One of the best legacies of this distinctive musical history is the huge variety of earnest, easy-listening Korean music available, most of which is completely unknown to a global audience, but provides fertile ground for sampling and remixing. You can see how this Galapagos Syndrome in Korea’s musical history would lend itself to the idea of a mega-corporation trying to return a future Korea to a more restricted, darkly wholesome past that half-existed.
3: Where Jeju and Wave Area tell their stories
Jeju is originally from the UK, with a long history in DJing, promoting and working with various producers, which became more evident as we chatted. This isn’t someone who has just hopped on a bandwagon looking for novelty; there’s a real appreciation for what vaporwave is doing, and the potential for what it can do here. Vaporwave can seem like a young or even immature genre: at its worst just hyped up teenagers in their bedrooms slamming their keyboards. Then you meet someone like Jeju and it puts the genre more into context. There are always people out there pushing the limits of electronic music, using it to freak people out and bring people together. If vaporwave can attract those old heads as well as bring in new blood, the genre can only get better for it.
Wave Area is a veteran hip-hop beatmaker; which led to an affinity for vapor trap. He released his first full-on vaporwave EP, Mind Collective, in 2017. Wave Area is a native of Seoul, and took quite an interesting path to the discovery of vaporwave. Like almost all South Korean males, Wave Area was drafted into the army at eighteen, and went through several years of mandatory service. He easily recounted the story: “When I was in the army, we had a system, you get to use the computer once a day for thirty minutes. So every day for thirty minutes I used to go on there and listen to music, mostly older music. Then one day I discovered this artist called Blank Banshee, I started listening to his music and became addicted to him. So every day I was listening to Blank Banshee in the army. Now I’m finished in the army I’m able to make hip-hop beats all day.”
One of the most intriguing things about media is how it must feel as a native person to see artists from other countries reinterpreting your national culture. So much of vaporwave samples Japanese, Hong-Kong, or (in the case of my hosts) Korean music from the past. But most of the people doing this have no idea who the original artists really are, and most can’t even speak the language. Wave Area, when asked what it feels like to see huge artists like 식료품groceries using Korean Hangul to decorate and title their releases, responded, “I think it’s cool they’re using Korean words honestly. Even if they’re using the letters, just thinking about the shape, the form, that’s not a bad thing.”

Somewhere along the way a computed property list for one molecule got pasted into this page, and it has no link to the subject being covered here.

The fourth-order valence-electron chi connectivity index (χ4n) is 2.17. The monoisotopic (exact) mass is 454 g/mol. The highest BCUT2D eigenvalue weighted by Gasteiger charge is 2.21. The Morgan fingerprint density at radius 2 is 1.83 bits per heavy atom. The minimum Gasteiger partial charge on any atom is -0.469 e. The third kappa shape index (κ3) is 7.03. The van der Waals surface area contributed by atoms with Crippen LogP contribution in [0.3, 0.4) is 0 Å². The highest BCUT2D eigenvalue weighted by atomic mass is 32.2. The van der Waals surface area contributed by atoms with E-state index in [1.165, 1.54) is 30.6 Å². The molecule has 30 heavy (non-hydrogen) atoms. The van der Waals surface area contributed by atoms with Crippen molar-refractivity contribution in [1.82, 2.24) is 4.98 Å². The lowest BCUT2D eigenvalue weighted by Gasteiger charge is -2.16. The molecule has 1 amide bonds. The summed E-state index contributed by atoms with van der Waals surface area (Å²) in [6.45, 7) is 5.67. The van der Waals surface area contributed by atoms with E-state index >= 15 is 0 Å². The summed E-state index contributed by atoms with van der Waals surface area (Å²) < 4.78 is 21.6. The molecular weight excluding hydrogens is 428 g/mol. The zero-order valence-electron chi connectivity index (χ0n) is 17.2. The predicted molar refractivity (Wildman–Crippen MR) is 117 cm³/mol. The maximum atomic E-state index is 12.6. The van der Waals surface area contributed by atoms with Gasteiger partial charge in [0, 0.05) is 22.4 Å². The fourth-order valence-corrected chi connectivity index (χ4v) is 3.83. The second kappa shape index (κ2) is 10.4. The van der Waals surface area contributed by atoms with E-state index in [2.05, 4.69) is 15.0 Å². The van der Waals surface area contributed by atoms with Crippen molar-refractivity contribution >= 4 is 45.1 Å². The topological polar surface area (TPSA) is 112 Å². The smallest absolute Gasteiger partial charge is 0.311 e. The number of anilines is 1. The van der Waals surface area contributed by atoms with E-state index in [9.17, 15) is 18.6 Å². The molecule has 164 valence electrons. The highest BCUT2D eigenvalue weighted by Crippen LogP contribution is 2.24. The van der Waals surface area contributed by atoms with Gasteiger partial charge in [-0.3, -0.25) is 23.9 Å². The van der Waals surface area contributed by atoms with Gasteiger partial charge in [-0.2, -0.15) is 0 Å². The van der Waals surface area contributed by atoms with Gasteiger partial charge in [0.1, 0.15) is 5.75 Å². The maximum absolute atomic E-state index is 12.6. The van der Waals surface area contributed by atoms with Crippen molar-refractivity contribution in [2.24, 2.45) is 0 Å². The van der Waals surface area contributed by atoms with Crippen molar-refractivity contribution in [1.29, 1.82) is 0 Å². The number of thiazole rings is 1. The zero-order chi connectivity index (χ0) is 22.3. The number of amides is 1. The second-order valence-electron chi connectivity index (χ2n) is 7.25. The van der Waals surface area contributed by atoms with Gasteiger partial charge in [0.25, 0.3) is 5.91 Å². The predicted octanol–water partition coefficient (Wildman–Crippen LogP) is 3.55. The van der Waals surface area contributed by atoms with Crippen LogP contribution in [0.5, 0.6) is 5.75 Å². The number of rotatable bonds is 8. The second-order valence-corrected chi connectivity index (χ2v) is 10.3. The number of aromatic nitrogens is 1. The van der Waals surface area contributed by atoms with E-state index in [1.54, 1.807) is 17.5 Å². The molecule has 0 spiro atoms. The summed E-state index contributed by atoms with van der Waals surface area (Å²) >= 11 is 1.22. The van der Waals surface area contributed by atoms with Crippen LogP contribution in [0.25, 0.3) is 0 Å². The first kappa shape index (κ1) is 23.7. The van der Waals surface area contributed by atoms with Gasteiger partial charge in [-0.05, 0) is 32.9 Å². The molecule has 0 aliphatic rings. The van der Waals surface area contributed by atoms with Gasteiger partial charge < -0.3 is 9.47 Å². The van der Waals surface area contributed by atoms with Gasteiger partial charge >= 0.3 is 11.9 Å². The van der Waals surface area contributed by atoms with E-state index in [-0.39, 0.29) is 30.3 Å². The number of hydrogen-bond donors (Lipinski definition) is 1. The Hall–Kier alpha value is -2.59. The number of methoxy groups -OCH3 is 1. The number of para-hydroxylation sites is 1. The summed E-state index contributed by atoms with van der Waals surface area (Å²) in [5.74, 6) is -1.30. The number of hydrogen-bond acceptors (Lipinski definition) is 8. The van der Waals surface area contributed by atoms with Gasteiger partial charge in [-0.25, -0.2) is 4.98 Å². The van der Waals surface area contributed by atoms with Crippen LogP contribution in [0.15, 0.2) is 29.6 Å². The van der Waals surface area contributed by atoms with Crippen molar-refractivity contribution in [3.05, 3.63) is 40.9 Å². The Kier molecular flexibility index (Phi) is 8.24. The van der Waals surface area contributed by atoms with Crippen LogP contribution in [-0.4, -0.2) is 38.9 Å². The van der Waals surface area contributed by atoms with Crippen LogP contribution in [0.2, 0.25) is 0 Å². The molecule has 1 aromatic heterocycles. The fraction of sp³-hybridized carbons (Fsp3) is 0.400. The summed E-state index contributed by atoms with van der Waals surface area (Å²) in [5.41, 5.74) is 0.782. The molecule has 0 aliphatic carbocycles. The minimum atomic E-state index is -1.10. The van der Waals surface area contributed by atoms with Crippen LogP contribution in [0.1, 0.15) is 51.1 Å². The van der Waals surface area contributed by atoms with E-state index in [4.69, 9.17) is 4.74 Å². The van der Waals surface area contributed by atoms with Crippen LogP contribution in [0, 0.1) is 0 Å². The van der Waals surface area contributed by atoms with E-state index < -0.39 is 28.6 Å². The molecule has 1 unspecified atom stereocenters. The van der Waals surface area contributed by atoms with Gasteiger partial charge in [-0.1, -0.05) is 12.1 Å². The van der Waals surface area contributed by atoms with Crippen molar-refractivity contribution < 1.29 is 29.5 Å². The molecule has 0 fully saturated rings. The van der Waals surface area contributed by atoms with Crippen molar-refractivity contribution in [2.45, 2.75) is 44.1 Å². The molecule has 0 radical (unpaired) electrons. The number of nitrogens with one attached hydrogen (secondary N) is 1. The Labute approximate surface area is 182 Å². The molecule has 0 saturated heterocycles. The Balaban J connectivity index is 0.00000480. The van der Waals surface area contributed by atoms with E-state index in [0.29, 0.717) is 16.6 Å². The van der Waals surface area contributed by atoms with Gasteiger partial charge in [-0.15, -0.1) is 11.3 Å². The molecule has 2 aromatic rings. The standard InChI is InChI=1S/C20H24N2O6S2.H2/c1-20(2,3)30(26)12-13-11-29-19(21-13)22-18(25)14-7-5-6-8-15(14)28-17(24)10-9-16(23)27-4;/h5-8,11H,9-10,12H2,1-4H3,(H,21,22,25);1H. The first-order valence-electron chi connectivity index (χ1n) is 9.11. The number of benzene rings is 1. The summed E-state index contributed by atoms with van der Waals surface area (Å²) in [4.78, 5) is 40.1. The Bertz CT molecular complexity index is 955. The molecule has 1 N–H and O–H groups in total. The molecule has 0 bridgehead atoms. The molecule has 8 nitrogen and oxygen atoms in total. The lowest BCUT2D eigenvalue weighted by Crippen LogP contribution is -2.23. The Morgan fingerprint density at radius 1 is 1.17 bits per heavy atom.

This cross-cultural mix goes both ways, as exemplified by our old friend Floral Shoppe. Wave Area said, “When I was listening to Floral Shoppe, that music reminded me of when I was young. My parents played that kind of music on our LP player. I actually played Floral Shoppe to my parents and they said ‘oh this is that old music we used to listen to’, they couldn’t even tell it was remixed.”
“So your parents like vaporwave?” I asked.
“My parents like vaporwave,” he responded with a laugh.
As I said to Wave Area at the time, that’s an all-time quote.
4: Where a new friend comes along
We then met up, ironically, at Starbucks, with a vaporwave artist who recently arrived in Seoul: Phreddy M. Phreddy grew up in Mexico, and came to Seoul to study at university. He’s been making music for a number of years, and like Wave Area recently moved into a vaporwave style with his 2017 release D e c e p c i ó n.
When asked how he started, Phreddy explained: “I started making techno music, minimal, I’m the kind of person who doesn’t like to be stuck in the same place. I always like to be moving. I don’t like to be static, depending on my emotion, because last year was difficult for me. I decided to come to Korea. It was a big decision since it’s the first time I was far away from home. I really felt like my future was uncertain.” As someone who lived in Tokyo for a year, I can relate to Phreddy. It’s not easy uprooting yourself to somewhere totally new, and unless you become fluent in the language and culture over a number of years, like Jeju, it can remain a challenging (yet ultimately rewarding) experience.